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Vicuñas and guanacos decimated by mange outbreak

A new study led by the University of California, Davis and the National Administration of Parks in Argentina has investigated the sarcoptic mange outbreak which decimated the vicuña and guanaco populations in Argentina’s San Guillermo National Park. 

The findings suggest that domestic llamas introduced to the site may have been the source of the outbreak which began in 2014 and wiped out 95 percent of the guanacos and 98 percent of the vicuñas by 2017, and all the remaining ones in the following two years.

Vicuñas and guanacos are species of wild camelids native to South American countries such as Argentina, Bolivia, Chile, Ecuador, and Peru. These animals provide an important source of income for indigenous communities, who shear the animals for their soft, valuable fur. Moreover, by being preyed upon by animals such as mountain lions and condors, these camelids play a crucial role in maintaining a balanced ecosystem in the high Andes plateau.

According to researchers, the introduction of domestic llamas to areas near the San Guillermo National Park in 2009 was the cause of the devastating mange outbreak that destroyed most of the park’s vicuñas and guanacos. 

Sarcoptic mange is a highly contagious disease in which mites burrow under the skin of an animal, causing it to become itchy, crusty, thick, and cracked. This leads to debilitating pain. While mange is rarely fatal for llamas, it makes many vicuñas and guanacos almost unable to move or forage when infected, and they become easy prey or even starve to death.

“Several factors combined to create the perfect storm of this epidemic at a high cost to the ecosystem of San Guillermo National Park,” said study lead author Hebe del Valle Ferreyra, a wildlife veterinarian at the National Administration of Parks in Argentina. “Animal health management, conservation, and agriculture should not be regarded as opposing, incompatible and disconnected activities. A change of approach is needed that recognizes the links between all these sectors.”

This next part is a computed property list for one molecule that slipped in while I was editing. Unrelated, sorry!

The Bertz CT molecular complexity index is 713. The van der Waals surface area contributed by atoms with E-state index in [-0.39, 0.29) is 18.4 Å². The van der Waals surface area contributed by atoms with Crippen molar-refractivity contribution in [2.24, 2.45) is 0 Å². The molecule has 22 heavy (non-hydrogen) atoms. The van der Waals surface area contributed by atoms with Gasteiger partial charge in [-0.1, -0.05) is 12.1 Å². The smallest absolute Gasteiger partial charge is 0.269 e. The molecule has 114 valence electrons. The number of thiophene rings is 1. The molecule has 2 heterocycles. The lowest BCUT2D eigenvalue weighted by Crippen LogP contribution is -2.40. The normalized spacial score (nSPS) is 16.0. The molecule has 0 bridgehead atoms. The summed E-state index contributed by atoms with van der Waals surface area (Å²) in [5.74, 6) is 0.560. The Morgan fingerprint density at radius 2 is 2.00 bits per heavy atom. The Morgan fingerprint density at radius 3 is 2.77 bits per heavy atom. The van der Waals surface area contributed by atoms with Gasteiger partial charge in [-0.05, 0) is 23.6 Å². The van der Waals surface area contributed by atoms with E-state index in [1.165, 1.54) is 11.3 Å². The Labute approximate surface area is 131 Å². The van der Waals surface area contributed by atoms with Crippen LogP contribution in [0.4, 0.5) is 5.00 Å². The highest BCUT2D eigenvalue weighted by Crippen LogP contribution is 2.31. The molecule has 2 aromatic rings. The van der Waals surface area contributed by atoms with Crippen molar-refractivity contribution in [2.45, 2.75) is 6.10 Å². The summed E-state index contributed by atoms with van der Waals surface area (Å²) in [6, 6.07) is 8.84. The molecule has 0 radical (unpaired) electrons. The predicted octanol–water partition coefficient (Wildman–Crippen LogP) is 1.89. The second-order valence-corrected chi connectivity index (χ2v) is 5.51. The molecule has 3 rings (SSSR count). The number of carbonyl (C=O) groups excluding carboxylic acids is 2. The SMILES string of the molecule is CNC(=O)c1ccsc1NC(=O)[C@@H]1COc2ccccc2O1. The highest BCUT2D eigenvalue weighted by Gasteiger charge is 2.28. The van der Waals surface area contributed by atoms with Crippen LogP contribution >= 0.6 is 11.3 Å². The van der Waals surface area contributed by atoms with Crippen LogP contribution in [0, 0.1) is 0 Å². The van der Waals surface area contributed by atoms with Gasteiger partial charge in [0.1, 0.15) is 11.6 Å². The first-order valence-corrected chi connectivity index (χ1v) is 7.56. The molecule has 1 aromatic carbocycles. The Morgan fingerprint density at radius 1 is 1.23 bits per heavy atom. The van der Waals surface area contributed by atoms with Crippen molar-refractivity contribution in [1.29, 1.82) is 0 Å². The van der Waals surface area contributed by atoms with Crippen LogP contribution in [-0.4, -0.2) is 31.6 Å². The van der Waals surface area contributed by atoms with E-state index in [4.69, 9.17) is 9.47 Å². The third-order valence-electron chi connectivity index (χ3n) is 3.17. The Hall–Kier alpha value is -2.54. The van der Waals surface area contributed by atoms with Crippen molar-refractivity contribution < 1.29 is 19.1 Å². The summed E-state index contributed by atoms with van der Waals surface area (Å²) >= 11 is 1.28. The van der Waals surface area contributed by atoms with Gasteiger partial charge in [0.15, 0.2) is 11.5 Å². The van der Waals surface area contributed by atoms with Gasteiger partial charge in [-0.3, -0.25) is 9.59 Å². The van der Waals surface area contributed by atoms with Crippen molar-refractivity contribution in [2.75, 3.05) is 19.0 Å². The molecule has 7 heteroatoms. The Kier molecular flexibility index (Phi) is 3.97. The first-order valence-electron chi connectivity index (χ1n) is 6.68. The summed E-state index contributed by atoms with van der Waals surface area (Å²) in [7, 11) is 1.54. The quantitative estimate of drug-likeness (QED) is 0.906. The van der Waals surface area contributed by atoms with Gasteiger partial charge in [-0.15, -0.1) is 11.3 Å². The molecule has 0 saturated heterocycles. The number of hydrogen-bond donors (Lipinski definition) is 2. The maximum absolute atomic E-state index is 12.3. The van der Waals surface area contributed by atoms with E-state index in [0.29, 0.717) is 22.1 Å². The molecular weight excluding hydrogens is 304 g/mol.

According to the researchers, the decimation of these camelids will likely have cascading consequences for their predators and scavengers, such as mountain lions or condors. In the absence of vicuñas and guanacos, mountain lions could turn to livestock for their meals, while condors may need to search food outside the park, where they can be exposed to risks such as poisoning by pesticides or lead from hunting ammunition.

“Hopefully, within a few years, the animals will slowly return,” said study corresponding author Marcela Uhart, the director of the Karen C. Drayer Wildlife Health Center’s Latin America Program at UC Davis. “But in the meantime, we don’t know what will happen with the predators and scavengers because there is basically nothing left for them to eat.”

The study, published in the journal PLoS One, suggests that a better, ongoing communication between the conservation and livestock sectors is necessary for warding off future outbreaks.

By Andrei Ionescu, Staff Writer

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